Now, if a lawsuit crops up, we’ve already got our basic research done. And the only question in the lawsuit becomes, Is there anything else we might need? Is there supporting evidence? is there is there evidence that may undermine what we think happened? Or what did happen? Or what should happen? We look for for defenses. Maybe someone might come against our client and say, well, no, I don’t think the fence should be there. I think it should be over there. And then they want to fight about that. What information do they have? And so once the initial lawsuit is kicked off, one party writes the complaint, the other party answers, and then you go into this period of discovery. But before we leave the complaint — in the answer, you know, the complaint makes certain allegations, ABCD. And the answer comes back and says, we agree with A or we deny A or we agree with B. The answer is really simple. It’s either admit it or deny it or just say you don’t really admit or deny it because you don’t have enough information. If you don’t have enough information, then that just equals a denial. Now everything that it admitted to does not have to be litigated. For example, if it says Jill Jones lives in Rathdrum, Idaho, and the other party says, well, we know Jones lives in rRathdrum, Idaho, they’re just going to say, we admit that, and it’s done. So this is taken off the table, the parties do not have to litigate that. But then if it says, Jill Jones came onto my property and tore down my fence, and Jill comes back, she says, no, I deny that I took down your fence, because Jill thinks it was her fence. So there’s an issue in the case, whose fence was it? And then we need to think about what types of information we’ll support. Whose fence it was? How do we know that their old deeds were old? We’ve even found diaries in the library downtown where somebody said, well, I put up that fence in 1948. You know, my wife cooked me dinner, and I got sick for three days, you know, and you’ve read this whole diary to everybody. They’re chopping wood, they’re doing all North Idaho things, Eastern Washington, we shoveled snow for three days. That’s all there in the diary. How do you get that diary? And how do you use it? So basically, the process can take, sometimes a year to two years. There is a discovery process where we try to figure out what happened. But because the discovery is done under oath, generally. And the documents just say what they say, once the discovery is done, there is an opportunity for mediation where everyone says, well, none of these facts are really disputed, we might have this little thing or that little thing, but it may not be worth 30 to $50,000 to go to trial.
So then the parties can go settle. And that’s where a good mediator comes in. Most most people don’t like litigation. Sometimes litigation is necessary. If there are clouds on the title of ownership, if we look at a deed and we say, well, we really can’t tell what happened to this owner or this mortgage is hanging out there in the Recorder’s office. And we don’t know if it was ever paid or not. Some of these things require us to litigate or go to court to settle a quiet title. Let’s find out who owns what. So all these processes can be very expensive. We usually quote, you know, how much does a lawsuit cost? Well, you know, it’s tough to tell. Some lawsuits can go $20, $30 or $40,000 to get through some discovery, do some work on that, and settle the case. Other cases, they get much more contentious. If there are multiple parties, you could be into $100,000 or $150,000. And, and it also depends somewhat on the amount of issue because, if you have a two or $3 million lawsuit, you might not want to settle it for $10,000. You might say no, I think we should pursue this a little further. But again, the planning aspect is critical.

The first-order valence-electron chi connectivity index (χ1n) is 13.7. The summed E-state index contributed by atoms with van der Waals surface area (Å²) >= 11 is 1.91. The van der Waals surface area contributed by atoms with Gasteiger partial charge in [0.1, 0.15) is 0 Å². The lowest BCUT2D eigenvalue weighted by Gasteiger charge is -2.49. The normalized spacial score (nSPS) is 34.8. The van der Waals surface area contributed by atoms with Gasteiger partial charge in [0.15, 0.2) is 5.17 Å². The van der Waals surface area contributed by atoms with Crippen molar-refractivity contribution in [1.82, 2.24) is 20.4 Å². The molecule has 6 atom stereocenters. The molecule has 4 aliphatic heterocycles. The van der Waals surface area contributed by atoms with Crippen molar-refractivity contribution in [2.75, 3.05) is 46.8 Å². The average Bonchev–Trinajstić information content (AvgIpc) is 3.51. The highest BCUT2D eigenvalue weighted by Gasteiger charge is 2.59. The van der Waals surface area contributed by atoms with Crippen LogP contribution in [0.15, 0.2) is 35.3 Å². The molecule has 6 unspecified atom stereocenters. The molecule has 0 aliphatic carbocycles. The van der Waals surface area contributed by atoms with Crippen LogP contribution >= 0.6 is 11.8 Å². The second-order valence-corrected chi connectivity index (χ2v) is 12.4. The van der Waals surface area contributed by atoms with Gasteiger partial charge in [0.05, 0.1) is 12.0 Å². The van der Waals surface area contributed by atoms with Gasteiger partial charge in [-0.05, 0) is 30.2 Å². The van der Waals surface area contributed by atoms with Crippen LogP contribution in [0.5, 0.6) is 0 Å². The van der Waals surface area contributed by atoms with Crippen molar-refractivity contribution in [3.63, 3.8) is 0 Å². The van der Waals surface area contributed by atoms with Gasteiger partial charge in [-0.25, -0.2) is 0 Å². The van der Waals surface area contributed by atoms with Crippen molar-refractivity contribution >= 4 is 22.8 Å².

And so what we request our clients do is keep a calendar of events, just write down what happened on or about this date, during this month, or during the spring of this year. This happened, just keep a record. First of all, it frees you up. You don’t have to think about that anymore. It’s already on the paper. And it’s in the file and you’ve got it. So capture what happened shortly after it happens so that you have a good record. The second thing is ask your attorney if there’s anything that looks like might be missed, or what kinds of questions when you give that journal to your attorney, what does the attorney say about it? How does it affect the case?
We recommend always that you try to pre-plan as much as possible and that you stay as close to your legal counsel as possible through the law suit so that they can advise you because, let’s face it, this is your lawsuit. This is not the attorney’s, it’s yours. And you’re paying good hard-earned money to get the resolution. And so your attorney needs to be able to tell you in plain English whether you have a case, whether your case is strong, whether you’re missing key facts, when they need to just give up the ship, and say okay, we’re done. You need to be realistic. That’s one reason you pay an attorney is to is to keep you realistic, because for many people, it’s just too darn emotional. You could lose sleep, you don’t want to eat, you just don’t know what’s going to happen. And so you come and pay us and we’re the objective ones. We’ll try to keep you calm about the whole thing.
So ,once the Timely Contract work is done, if you ever do have to go to litigation, talk to your attorney about planning so, if it happens, and then it’s over, that you don’t look back. Thank you.
This episode is sponsored by Timely Contract. Buying real estate is the most complex and important financial transaction most people’s lives. It’s estimated that over 60% of American wealth resides in the family home. For small- to medium-sized businesses, a commercial building may be the biggest asset on the company’s balance sheet. With so much on the line, don’t make a mistake on buy. Know what you’re buying before you sign your sign. If you’ve already signed, find out exactly what you’ve signed.